Every business knows the importance of having a fantastic online presence, and the large majority are held on dedicated servers.
However, you may have heard the word ‘cloud’ being bounced around with relation to website hosting. Cloud hosting is a way of sharing resources with other machines and, therefore, having your information guaranteed by many servers. This is becoming a more and more popular way of hosting websites. In this article, we will compare cloud hosting against dedicated hosting to give you a synopsis of the main pros and cons of both options.
Firstly, we’ll look at cost. Dedicated servers are not cheap but they provide almost unlimited space that is dedicated to storing your website’s information. The downside of paying for dedicated hosting is that it is very likely that you will never use the amount of space you are paying for to its full potential. The cost of cloud hosting includes only what you use – think of it like a pay as you go contract.
Dedicated hosts need to take time to establish your business’s requirements with regards to the amount of storage you will need. There will be a considerable setup fee. Because cloud-hosting resources are already in place, though, the setup time is much quicker. Once you are up and running, a dedicated host can be reliable until it suffers any sort of hardware failure. Cloud hosting, on the other hand, is much less likely to let you down because it is reliant on a bank of servers. Cloud hosting has the additional benefit of being able to maintain service throughout a power cut. This can put minds at rest because having relied-upon systems that go down when there is no power is a very unstable way to run a business.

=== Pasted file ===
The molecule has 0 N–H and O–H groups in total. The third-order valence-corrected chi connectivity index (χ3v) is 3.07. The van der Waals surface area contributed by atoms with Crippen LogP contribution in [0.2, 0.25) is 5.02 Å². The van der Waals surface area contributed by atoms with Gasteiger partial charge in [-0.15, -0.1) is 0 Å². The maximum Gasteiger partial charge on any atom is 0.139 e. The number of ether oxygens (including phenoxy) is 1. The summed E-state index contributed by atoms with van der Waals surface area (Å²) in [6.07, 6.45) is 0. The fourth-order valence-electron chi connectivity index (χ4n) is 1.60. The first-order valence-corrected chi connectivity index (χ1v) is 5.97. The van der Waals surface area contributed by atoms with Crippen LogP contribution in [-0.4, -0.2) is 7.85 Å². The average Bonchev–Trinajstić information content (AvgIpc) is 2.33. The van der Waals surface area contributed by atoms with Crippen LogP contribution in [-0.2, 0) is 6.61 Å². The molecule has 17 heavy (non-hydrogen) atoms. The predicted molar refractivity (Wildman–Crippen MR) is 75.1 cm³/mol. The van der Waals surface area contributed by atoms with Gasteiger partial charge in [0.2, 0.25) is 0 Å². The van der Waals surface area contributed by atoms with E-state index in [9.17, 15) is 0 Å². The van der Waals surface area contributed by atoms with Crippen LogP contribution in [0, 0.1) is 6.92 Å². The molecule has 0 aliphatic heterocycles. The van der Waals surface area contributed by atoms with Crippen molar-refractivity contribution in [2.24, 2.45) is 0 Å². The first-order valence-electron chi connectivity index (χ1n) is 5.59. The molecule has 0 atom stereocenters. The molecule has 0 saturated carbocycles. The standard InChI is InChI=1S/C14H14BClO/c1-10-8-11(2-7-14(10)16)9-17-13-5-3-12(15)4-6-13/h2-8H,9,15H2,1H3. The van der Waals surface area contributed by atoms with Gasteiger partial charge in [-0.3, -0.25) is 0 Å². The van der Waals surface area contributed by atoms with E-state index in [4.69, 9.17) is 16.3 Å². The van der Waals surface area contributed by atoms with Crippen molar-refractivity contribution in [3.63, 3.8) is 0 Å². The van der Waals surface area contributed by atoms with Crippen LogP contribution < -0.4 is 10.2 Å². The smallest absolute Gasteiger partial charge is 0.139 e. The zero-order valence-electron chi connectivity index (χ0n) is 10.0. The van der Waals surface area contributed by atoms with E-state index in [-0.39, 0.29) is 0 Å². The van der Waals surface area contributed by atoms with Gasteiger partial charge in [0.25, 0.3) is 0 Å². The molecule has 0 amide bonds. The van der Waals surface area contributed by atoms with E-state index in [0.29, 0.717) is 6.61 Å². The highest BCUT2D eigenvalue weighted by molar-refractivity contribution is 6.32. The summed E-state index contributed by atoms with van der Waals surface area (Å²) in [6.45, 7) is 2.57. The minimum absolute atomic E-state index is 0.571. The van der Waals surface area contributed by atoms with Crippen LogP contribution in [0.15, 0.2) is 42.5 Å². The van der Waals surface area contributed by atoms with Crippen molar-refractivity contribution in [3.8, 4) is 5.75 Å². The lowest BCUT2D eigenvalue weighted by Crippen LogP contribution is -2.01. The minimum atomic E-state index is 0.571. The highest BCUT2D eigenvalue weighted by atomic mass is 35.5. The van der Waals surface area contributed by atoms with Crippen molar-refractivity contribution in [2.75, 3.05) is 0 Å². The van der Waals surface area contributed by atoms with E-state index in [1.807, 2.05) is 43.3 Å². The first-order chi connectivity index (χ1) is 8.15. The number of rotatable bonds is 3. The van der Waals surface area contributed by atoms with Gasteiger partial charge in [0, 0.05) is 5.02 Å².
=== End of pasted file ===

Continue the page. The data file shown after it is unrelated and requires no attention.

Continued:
Because dedicated hosts do not share servers with other people, they are set up to be very secure. On the other hand, cloud models are struggling to offer the same level of security as dedicated hosts because of the nature of how the information is stored and shared. With cloud hosting, you are unaware of which servers your information might end up on. And although it may well be password protected to the hilt, this information is still vulnerable to hackers.
So we see that, when it comes to cost and performance, the cloud model takes the prize, but it falters on the security aspects. This can be solved by creating ‘private clouds.’ This is creating a cloud system in the usual way, but ring-fencing it around trusted machines and servers, thereby limiting the risk of outsiders being able to hack in. This seems to be the future of online hosting. Whilst even private cloud hosts can’t offer the same level of security as a dedicated host would, it is far better. The increased security while maintaining low cost and high performance seems to be enough to convince many customers that this is the future of web hosting.